Education

Curb School Violence Initiative

April 13, 2011

The Escambia County Public School District administration and the School Board need to recognize that the goals of improving academic performance and reducing student violence are tied to each other. We can not have good public schools unless both are achieved. Covering up or masking the violence issues will not make the school system better.

1. The School Board must do an independent survey of teachers, parents and students about issues of school violence and personal safety. Has a teacher or student ever felt threatened on campus or while attending a school-sponsored event? Have they seen a crime being committed that went unreported to law enforcement? Has a teacher been discouraged by school officials from completing a referral? Discrepancies in the SESIR, Law Enforcement reports and the Department of Juvenile Justice reports must be analyzed and explained. We have to get an accurate picture of where each school stands in regard to school safety. Somehow we have to take the politicians out of the process. That data needs to be published.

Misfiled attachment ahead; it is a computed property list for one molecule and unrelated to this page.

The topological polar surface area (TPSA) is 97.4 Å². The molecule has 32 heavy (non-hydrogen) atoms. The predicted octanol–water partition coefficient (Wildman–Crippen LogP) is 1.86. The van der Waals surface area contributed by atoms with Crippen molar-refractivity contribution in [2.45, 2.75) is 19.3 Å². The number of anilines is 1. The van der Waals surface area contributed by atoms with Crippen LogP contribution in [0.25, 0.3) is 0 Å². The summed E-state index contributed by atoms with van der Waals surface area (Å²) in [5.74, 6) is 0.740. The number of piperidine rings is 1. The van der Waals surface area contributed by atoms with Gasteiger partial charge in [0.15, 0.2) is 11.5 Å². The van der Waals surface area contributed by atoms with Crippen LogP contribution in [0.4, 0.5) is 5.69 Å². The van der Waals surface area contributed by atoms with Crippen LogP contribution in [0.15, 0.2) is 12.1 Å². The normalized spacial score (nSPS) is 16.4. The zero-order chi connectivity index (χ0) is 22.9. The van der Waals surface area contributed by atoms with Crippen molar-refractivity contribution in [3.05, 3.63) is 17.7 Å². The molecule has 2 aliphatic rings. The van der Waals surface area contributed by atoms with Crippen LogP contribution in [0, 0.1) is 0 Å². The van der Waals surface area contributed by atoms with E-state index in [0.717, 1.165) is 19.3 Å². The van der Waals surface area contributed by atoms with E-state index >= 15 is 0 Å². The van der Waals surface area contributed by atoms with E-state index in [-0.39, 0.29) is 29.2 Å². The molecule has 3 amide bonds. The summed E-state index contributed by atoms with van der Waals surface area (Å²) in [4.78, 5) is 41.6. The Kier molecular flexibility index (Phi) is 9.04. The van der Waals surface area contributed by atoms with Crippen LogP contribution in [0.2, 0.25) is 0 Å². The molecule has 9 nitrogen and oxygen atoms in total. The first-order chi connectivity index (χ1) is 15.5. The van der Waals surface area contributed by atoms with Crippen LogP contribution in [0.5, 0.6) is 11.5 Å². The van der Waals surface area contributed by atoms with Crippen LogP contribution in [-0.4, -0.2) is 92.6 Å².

2. The School District needs to bring back the core set of values that emulate what Vice Adm. Jack Fetterman did for the U.S. Navy. Students and staff must be held to a common set of behavioral standards. Violence, disrespect and harassment can not be tolerated. No principal or district official is above those core values

3. Parents, teachers and students must have an environment that lets them report violence and crime without fear of retribution from their peers or the administration.

4. We should have the expectation that every child can achieve academically and has the right to a quality education and a safe learning environment, regardless of race, socio-economics or which school they attend.

5. The District must provide swift, consistent consequences for student misbehavior. Involve parents, law enforcement and the Alternative Justice teams in those consequences. Teachers should not be punished for the misbehavior of their students, unless it’s proven that there are class management issues.

6. The schools must be given the resources for the students with more chronic behavioral problems. Involve parents, law enforcement, Dept. of Children & Families Services, outside clinicians and other community agencies. We shouldn’t warehouse students to collect the FTE dollars from the state.

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